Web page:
The Rev. Darryl Gray, a prominent figure in the St. Louis protests with more than 40 years’ experience as a civil rights activist, talked with the Monitor’s Christa Case Bryant in November for our cover story, “Bridging black and white: How St. Louis residents are trying to surmount racial inequities post-Ferguson.” This interview has been edited for clarity and length. Q: You’ve called St. Louis the new Selma. Why? Selma was a very peculiar place. It was hard.
Alex Deibold is a 31-year-old college freshman who has spent far more time snowboarding than studying. But that’s not because he’s a slacker. Mr. Deibold is an Olympic bronze medalist. And he’s gunning for another Winter Games in Pyeongchang, South Korea, next month. Recommended: How much do you know about the Olympics? Take the quiz. Like many elite athletes, his intense training schedule makes it difficult to pursue a traditional education.
Elyssa Sullivan never expected to get thrown in jail. The white suburban mother lives in a tony enclave on the outskirts of St. Louis with street names like Joy and Glen, a world apart from the turmoil that erupted 16 miles away in Ferguson, Mo., in 2014. She had no inclination to join the protests sparked by a white policeman’s fatal shooting of Michael Brown, a black 18-year-old, that overnight triggered a fraught – and painfully familiar – national debate on race relations in the United States.
A black police officer who was ambushed by a fellow African-American. A white mom who was too scared to protest in Ferguson but now carries a White Moms for Black Lives placard. These are just two of the inspiring St. Louisans I met for this story: https://t.co/t9U8jZ81hI
@soljourno Thought you might be interested in this Christian Science Monitor piece - a look at how St. Louis residents, black and white, are engaged in a wide array of initiatives to address the racial inequities and tensions that erupted in Ferguson. https://t.co/t9U8jZ81hI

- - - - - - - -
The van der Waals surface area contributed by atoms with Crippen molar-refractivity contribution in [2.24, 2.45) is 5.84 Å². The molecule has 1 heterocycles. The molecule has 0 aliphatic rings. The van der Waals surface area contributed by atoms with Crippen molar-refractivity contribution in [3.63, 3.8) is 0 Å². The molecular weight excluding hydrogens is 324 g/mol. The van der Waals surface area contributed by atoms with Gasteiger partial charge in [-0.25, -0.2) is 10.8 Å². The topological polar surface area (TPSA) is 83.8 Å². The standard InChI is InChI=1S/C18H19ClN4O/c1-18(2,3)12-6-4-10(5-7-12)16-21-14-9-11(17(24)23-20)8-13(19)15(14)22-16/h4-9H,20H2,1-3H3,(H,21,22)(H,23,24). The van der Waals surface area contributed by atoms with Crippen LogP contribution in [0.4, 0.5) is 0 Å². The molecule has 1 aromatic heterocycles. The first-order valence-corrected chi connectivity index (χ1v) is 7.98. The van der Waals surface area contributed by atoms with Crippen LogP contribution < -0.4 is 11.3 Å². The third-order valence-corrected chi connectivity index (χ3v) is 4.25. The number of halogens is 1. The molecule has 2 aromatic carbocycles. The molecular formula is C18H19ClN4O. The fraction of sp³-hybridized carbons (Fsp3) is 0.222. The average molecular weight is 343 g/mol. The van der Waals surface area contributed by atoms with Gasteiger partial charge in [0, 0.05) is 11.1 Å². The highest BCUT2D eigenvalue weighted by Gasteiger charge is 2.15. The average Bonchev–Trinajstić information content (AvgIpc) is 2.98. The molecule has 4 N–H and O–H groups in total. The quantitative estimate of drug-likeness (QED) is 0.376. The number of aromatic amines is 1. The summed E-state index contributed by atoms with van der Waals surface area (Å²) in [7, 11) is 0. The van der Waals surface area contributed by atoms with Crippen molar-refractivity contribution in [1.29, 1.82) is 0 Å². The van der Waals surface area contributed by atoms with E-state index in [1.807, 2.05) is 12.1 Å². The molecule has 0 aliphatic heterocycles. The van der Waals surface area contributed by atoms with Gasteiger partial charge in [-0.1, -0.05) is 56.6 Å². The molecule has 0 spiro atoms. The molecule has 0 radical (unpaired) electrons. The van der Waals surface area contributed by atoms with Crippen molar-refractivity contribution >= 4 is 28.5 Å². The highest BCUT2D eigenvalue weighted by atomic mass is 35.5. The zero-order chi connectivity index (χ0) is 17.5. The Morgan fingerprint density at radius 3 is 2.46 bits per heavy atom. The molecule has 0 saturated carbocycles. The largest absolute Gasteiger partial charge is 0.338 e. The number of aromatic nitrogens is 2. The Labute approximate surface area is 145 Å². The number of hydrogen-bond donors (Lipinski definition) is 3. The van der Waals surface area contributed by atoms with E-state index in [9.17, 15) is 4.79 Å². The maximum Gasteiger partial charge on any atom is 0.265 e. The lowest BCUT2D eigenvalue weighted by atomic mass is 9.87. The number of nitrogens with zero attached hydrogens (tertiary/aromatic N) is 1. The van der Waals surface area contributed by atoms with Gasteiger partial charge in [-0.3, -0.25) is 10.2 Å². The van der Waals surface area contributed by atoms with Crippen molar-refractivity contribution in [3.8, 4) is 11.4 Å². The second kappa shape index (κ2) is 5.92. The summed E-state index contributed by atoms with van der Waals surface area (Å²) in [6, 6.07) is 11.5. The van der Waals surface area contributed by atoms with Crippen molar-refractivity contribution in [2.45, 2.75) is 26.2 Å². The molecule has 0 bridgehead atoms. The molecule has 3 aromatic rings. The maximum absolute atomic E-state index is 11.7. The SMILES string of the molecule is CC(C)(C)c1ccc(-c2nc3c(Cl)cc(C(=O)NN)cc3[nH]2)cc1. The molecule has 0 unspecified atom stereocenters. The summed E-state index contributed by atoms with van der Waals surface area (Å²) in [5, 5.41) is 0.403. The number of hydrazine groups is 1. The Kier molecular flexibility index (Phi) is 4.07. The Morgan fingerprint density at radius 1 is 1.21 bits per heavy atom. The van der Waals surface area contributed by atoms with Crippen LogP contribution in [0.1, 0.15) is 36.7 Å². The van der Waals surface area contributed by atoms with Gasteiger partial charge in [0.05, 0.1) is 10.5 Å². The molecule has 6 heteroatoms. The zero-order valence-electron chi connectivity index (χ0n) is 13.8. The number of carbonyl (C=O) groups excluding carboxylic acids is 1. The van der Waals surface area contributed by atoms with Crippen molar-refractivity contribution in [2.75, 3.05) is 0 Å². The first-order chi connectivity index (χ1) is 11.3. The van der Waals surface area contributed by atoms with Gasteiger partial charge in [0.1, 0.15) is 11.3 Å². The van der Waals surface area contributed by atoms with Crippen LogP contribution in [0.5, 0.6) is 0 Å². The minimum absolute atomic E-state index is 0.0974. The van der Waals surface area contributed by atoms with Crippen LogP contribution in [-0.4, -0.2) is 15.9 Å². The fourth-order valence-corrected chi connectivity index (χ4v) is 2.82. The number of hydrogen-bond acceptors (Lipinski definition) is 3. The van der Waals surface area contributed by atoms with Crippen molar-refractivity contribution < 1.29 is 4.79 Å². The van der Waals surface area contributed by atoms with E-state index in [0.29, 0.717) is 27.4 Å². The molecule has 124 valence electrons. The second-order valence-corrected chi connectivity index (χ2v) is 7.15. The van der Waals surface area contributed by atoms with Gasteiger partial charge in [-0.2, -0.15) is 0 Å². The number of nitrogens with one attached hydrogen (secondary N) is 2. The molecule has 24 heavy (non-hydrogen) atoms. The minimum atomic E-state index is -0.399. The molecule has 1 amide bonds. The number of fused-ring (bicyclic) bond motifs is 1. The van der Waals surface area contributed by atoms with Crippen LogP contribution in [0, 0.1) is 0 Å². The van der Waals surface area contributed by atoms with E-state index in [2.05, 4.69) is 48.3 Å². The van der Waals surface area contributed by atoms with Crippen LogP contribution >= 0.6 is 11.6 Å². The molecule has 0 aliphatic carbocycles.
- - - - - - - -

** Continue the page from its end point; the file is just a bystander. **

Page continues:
Muck Rack makes it simple to find people, tweets, or articles that mention any name, keyword, company, hashtag etc. We've compiled this guide to help you make the most of your search.
Selecting a term
Start searching tweets, articles from media outlets, articles mentioned in tweets, journalists'
names, titles and bios with some suggested searches:
Companies or Topics (e.g. iPhone, Microsoft)
Phrases (e.g. "cloud computing") — use quotes to keep the terms together
Twitter handles (e.g. @username) — returns those who have mentioned or replied to
Names (e.g. "David Pogue")
Hashtags (e.g. #sxsw, #london2012)
Bio details (e.g. vegan, Olympics, father)
Muck Rack's Advanced Search allows for many boolean operators.
Find results that mention multiple specified terms, use AND or
+. For example, ensure each result contains both Elon Musk and Mark Zuckerberg by
searching Musk AND Zuckerberg or Musk + Zuckerberg.
Use the operators OR or , to broaden your search when you'd like either of
multiple terms to appear in results. (This is the default behavior of our search when no operators
are used). For example, results will contain either cake or cookie by searching cake OR cookie or cake,cookie
Use NOT or - to subtract results from your search. For
example, searching Disney will yield results about the Walt Disney Company as well as Walt Disney
World Resort. To exclude mentions of Disney World, search for Disney -World or Disney
When using one of these operators with a phrase, enclose it in quotation marks. For example, you can
find results about smartphones excluding Apple's iPhone 4S by searching smartphone -"iPhone
Exact case matching or punctuation
If you're searching for a brand name or keyword that relies on specific punctuation marks or capitalization, you can
find results that match your exact query by adding matchcase: before the keyword you're searching for, like matchcase:E*TRADE .
Use parentheses to separate multiple
boolean phrases. For example, to find journalists talking about having fun in Disney World or
Disneyland, search for ("disney world" OR disneyland) AND fun.
An asterisk can be used to search for any variation of a root word truncated by the asterisk. For example, searching for admin* will return results for administrator, administration, administer, administered, etc.
A near operator is an AND operator where you can control the distance between the words. You can vary the distance the near operation uses by adding a forward slash and number (between 0-99) such as strawberries NEAR/10 "whipped cream", which means the strawberries must exist within 10 words of "whipped cream".